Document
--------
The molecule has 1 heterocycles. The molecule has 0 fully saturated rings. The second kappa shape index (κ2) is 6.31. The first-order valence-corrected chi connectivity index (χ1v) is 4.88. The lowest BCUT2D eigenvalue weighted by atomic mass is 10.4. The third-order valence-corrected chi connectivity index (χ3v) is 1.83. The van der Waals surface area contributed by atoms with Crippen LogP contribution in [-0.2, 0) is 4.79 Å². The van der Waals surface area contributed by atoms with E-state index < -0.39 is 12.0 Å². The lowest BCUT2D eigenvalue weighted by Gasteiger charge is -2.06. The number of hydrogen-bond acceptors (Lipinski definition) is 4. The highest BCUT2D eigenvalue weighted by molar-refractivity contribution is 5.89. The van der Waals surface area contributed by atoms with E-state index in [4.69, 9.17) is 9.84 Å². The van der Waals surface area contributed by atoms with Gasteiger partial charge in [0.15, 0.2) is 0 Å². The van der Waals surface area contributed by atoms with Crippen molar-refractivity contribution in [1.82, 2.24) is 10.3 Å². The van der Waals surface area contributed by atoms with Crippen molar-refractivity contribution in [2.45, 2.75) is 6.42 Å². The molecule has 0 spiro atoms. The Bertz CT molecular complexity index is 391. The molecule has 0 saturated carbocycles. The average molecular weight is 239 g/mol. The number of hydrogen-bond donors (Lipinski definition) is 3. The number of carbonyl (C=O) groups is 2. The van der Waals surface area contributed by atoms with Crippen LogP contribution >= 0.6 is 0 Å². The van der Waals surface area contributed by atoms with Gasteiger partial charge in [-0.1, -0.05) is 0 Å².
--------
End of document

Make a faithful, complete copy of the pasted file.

The molecule has 1 heterocycles. The molecule has 0 fully saturated rings. The second kappa shape index (κ2) is 6.31. The first-order valence-corrected chi connectivity index (χ1v) is 4.88. The lowest BCUT2D eigenvalue weighted by atomic mass is 10.4. The third-order valence-corrected chi connectivity index (χ3v) is 1.83. The van der Waals surface area contributed by atoms with Crippen LogP contribution in [-0.2, 0) is 4.79 Å². The van der Waals surface area contributed by atoms with E-state index < -0.39 is 12.0 Å². The lowest BCUT2D eigenvalue weighted by Gasteiger charge is -2.06. The number of hydrogen-bond acceptors (Lipinski definition) is 4. The highest BCUT2D eigenvalue weighted by molar-refractivity contribution is 5.89. The van der Waals surface area contributed by atoms with E-state index in [4.69, 9.17) is 9.84 Å². The van der Waals surface area contributed by atoms with Gasteiger partial charge in [0.15, 0.2) is 0 Å². The van der Waals surface area contributed by atoms with Crippen molar-refractivity contribution in [1.82, 2.24) is 10.3 Å². The van der Waals surface area contributed by atoms with Crippen molar-refractivity contribution in [2.45, 2.75) is 6.42 Å². The molecule has 0 spiro atoms. The Bertz CT molecular complexity index is 391. The molecule has 0 saturated carbocycles. The average molecular weight is 239 g/mol. The number of hydrogen-bond donors (Lipinski definition) is 3. The number of carbonyl (C=O) groups is 2. The van der Waals surface area contributed by atoms with Crippen LogP contribution >= 0.6 is 0 Å². The van der Waals surface area contributed by atoms with Gasteiger partial charge in [-0.1, -0.05) is 0 Å².